Jan 05: Fast and Easy No-Knead Peasant Bread

This morning, a post from Brain Pickings came across my Facebook feed about a new book, What I Eat: Around the World in 80 Diets,” a fascinating project telling the global story of our relationship to food through portraits of 80 people from 30 countries and the food they eat in one day.” I noticed the many types of bread, so that became my theme for today.

Fast and Easy No-Knead Peasant Bread

Fast and Easy No-Knead Peasant Bread

The weather outside is, as my sainted mother would have said, “cold as fuck”.

OK. My mom wasn’t “sainted” and f-bombs would never have crossed her lips, but you catch my drift. Perhaps literally. Because that snow outside is blowing hard!

A bread baking is perfect for those CAF days!

I like to make bread. It’s really helpful (and often healthier) when you’re on a limited budget. However, I don’t like the time and energy the “normal” bread-making takes. Therefore, I have devoted my efforts to finding the easiest way to make homemade bread and, indeed, I think I may have found it!

For the last few years, I have been using the well-known No-Knead Bread Recipe by Jim Lahey of Sullivan Street Bakery that appeared in The New York Times. I’ve found it a very “forgiving” recipe. I can use different mixtures of flour. I’ve added fruit, olives, caraway seeds, etc. and it almost always turns out perfectly. However, it takes up to 24 hours to go through the cycle — and sometimes I want or need my bread today.

Then I ran across this recipe for a No-Knead Peasant Bread, made a few adaptations, and am very happy with it.  So here’s my take.

KitchenAid 4.5 quart stainless steel mixing bowl

I always make two loaves at a time. For equipment, I use

Corningware 2.5 quart round casseroleAlso on hand:

The ingredients are simple. I use this amount for EACH mixing bowl.

  • 4 cups of flour (This time, I used 2 cups of a white/wheat/rye mixture and 2 cups of white).
  • 2 teaspoons sea salt
  • 2 teaspoons sugar (could use less)
  • 2 teaspoons Quick-Rise yeast

Whisk all of these together well to distribute the flours, salt, sugar and yeast.

Now put the buckwheat u-shaped neck pillow in the microwave on high for about six minutes. Really!

  • Add 2 cups of lukewarm water (not hot!) to each mixing bowl. Stir with a spatula until the mixture is kind of gooey. If the dough is hard or the flour is not mixing completely, add more lukewarm water. Sometimes I end up adding about 1/4 to 1/2 cup per mixing bowl.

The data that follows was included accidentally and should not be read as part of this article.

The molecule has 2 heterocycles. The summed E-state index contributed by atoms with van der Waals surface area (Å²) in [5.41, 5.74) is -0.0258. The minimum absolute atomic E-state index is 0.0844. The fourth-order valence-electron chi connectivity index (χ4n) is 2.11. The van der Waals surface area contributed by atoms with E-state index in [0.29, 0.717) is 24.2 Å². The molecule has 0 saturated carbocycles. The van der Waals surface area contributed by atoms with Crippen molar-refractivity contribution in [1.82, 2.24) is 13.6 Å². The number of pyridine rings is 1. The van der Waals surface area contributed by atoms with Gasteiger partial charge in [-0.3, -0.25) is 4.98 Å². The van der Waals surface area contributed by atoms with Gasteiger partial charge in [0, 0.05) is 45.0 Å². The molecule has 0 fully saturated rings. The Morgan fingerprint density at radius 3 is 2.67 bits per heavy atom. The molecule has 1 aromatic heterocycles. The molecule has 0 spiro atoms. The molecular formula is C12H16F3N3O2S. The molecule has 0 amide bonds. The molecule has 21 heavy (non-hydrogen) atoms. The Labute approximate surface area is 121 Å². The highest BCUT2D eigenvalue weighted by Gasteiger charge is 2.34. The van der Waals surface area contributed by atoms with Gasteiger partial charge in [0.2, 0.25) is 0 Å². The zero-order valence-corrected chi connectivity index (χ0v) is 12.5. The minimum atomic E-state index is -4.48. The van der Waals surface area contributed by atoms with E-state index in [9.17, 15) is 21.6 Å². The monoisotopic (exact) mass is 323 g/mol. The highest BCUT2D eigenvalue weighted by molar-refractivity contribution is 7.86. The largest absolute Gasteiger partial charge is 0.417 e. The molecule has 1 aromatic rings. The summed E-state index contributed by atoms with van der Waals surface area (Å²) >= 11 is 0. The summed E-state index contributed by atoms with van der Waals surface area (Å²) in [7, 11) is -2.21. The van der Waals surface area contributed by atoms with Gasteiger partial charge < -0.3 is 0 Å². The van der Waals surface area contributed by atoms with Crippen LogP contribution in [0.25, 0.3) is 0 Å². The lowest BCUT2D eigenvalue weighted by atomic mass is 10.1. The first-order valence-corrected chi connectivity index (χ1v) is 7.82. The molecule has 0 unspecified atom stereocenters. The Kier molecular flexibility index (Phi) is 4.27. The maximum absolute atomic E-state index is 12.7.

Cover each bowl with a plastic cover. Tuck the buckwheat pillow around the base(s) of the mixing bowl(s). Cover everything with the bath towel. Some people dampen the towel with hot water and ring it out, but I have never needed to.

Let the dough rise for at least one to two (1-2) hours, longer if you can. I usually try to leave it for at least three (3) hours.

When the first rise is done, turn the oven on for 450 degrees F. Liberally butter the interiors of the casserole dishes. Using the spatula, “scrape” the dough out of the mixing bowl(s) into the casserole dish(es). Cover with the plastic covers again (do not use lids as the dough may rise too high!) and put the towel on top. Wait 30 minutes for the second rise.

After about 30 minutes, your stove will be ready — as will the dough. Take the towel and plastic covers OFF!!!

Place the casseroles filled with the risen dough in the oven. Bake at 450 for 15 minutes, then turn down the temperature to 375 F for an additional 15-30 minutes, depending upon the type of flour and extra ingredients used. Your bread should just drop out of the casserole dish. You might want to put the loaves on a bread rack to let them cool for a while…if you can resist the smell!!!

When I make two, I keep one for immediate use and put the other (cooled) loaf in a quart-size Ziploc bag and pop it in the freezer to use later!

I’ve used this recipe to make tons of delicious bread:

  • Olive and rosemary
  • Some rye flour (1 cup) and caraway seeds
  • Cardamom bread
  • Cinnamon pumpkin bread (where the pumpkin pie filling takes the place of some of the liquid).

An added plus: This method also makes for less cleanup than most bread-making recipes.

Play around with this recipe, if you’d like and let me know if you came up with a new “version”.


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